Choosing a packaging environment for the DPM always has trade offs between the packaging and the design. Under-hood placement requires a design that must be more robust for environmental requirements, and it must reduce the amount of power that is dissipated while maintaining safe operating temperature ranges for the semiconductors, packaging and terminals. Under-hood applications also make it necessary to design a package that can deal with water intrusion, chemicals and possibly immersion. This leads to a more complex and difficult design for thermal management and requires a selection of more expensive components. A distributed architecture benefits the vehicle by taking advantage of placing components where they are best suited for the functional location and environmental conditions while reducing the complexity of the wiring harness ( Table 1 ).


Since we have the PDN knowledge to aid in the development of the vehicle architecture, we will map functional requirements into a specification-tracking matrix that will be used to cross-check each function and sub-function in the design and to ensure test coverage in software and hardware validation. Once the design inputs and outputs are established, engineering can begin with running simulations, developing circuit designs, custom software development, vibration, and thermal modeling before actual prototypes are built. This helps ensure a first-time pass in testing.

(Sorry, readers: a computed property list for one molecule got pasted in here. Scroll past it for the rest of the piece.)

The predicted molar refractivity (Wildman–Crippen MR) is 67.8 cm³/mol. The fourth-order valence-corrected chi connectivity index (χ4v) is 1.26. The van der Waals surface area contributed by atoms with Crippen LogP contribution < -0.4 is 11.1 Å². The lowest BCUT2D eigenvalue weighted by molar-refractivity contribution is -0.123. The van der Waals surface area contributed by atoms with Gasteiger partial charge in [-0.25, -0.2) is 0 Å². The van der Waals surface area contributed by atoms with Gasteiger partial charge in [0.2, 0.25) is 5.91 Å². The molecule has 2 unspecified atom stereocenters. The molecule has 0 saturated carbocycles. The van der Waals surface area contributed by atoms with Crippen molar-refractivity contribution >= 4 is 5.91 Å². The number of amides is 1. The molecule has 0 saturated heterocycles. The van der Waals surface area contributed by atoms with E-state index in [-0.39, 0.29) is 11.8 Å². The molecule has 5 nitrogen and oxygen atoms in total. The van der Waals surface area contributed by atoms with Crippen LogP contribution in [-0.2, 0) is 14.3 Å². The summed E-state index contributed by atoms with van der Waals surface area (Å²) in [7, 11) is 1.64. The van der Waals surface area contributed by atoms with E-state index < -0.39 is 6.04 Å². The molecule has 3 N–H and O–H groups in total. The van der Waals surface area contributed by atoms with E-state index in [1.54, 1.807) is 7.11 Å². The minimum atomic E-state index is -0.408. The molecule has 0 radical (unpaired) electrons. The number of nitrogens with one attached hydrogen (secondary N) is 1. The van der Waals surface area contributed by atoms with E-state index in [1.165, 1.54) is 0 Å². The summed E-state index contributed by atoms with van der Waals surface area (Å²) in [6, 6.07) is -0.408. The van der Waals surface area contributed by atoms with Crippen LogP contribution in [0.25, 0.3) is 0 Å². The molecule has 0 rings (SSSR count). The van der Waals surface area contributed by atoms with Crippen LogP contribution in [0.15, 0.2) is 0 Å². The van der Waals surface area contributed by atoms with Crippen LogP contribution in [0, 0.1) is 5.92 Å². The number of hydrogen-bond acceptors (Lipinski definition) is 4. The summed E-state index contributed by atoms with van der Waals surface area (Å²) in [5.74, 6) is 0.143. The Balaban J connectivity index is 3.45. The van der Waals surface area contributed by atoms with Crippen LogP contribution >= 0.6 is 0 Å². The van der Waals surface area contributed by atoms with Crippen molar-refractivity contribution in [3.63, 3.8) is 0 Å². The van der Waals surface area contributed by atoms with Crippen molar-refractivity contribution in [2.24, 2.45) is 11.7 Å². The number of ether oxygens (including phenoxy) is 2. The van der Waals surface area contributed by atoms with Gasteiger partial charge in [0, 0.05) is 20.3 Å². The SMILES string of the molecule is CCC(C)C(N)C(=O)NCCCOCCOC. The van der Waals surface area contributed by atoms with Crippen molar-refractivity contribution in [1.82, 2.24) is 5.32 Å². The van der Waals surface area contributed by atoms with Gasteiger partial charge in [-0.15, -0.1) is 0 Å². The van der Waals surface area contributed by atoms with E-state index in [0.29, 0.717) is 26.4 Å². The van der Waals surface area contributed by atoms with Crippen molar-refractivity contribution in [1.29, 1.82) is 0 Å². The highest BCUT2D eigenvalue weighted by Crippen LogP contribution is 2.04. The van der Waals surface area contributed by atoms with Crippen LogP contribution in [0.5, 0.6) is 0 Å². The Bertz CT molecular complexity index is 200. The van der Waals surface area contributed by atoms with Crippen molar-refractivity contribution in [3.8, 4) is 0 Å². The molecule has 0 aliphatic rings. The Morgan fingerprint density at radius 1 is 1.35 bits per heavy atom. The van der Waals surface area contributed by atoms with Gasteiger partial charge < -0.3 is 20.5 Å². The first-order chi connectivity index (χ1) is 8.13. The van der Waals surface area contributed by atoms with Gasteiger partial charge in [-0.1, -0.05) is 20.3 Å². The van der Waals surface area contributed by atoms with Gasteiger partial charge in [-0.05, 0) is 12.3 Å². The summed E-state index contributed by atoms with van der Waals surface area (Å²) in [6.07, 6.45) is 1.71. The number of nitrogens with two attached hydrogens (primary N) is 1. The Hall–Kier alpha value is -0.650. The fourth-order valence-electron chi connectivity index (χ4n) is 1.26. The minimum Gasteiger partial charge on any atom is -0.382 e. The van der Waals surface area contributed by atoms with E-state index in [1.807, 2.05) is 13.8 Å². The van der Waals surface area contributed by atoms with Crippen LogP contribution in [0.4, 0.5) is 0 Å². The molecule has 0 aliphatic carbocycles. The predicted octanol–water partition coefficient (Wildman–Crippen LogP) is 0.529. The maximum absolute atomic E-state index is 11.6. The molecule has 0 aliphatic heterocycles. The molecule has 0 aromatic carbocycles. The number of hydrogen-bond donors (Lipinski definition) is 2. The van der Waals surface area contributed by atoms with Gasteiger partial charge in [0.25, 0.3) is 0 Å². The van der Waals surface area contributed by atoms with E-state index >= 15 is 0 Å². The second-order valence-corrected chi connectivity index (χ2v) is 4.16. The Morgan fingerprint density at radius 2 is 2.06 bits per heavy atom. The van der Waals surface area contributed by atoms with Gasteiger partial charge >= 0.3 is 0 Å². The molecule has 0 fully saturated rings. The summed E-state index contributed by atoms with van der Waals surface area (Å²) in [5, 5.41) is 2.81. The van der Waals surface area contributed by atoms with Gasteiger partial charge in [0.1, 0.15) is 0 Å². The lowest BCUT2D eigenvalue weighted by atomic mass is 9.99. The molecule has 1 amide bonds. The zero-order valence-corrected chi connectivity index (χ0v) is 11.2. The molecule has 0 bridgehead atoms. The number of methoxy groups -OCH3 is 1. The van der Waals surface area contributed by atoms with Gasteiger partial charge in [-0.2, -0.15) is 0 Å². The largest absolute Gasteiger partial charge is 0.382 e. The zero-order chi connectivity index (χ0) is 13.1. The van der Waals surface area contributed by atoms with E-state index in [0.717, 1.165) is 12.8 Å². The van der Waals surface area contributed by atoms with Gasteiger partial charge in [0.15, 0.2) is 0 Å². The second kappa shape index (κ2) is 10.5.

Based on vehicle CAD model data (UG-V4, CATIA-V5, IDEAS, CADDS-5, Solid Works, any of the AutoCAD products, and the neutral files such as STEP, and IGES) a mechanical sample for packaging studies can be developed within one to two weeks using stereo lithography assembly (SLA). Initial engineering level tests are used on small sample sizes to verify correct functionality of software, hardware, EMC and to update the models if required before design verification (DV) or process verification (PV) testing is started (Figure 4).

Functions embedded in DPMs have grown; therefore, a significant strategic and tactical challenge must be accepted to develop and validate software. To meet the technical challenge, the company has embraced multiple developmental technologies and infrastructures. We select from these based on product and customer requirements. Object-oriented modeling, state-based modeling, manual and auto code generation are all included in the software toolbox of skills to surmount complex technical software challenges.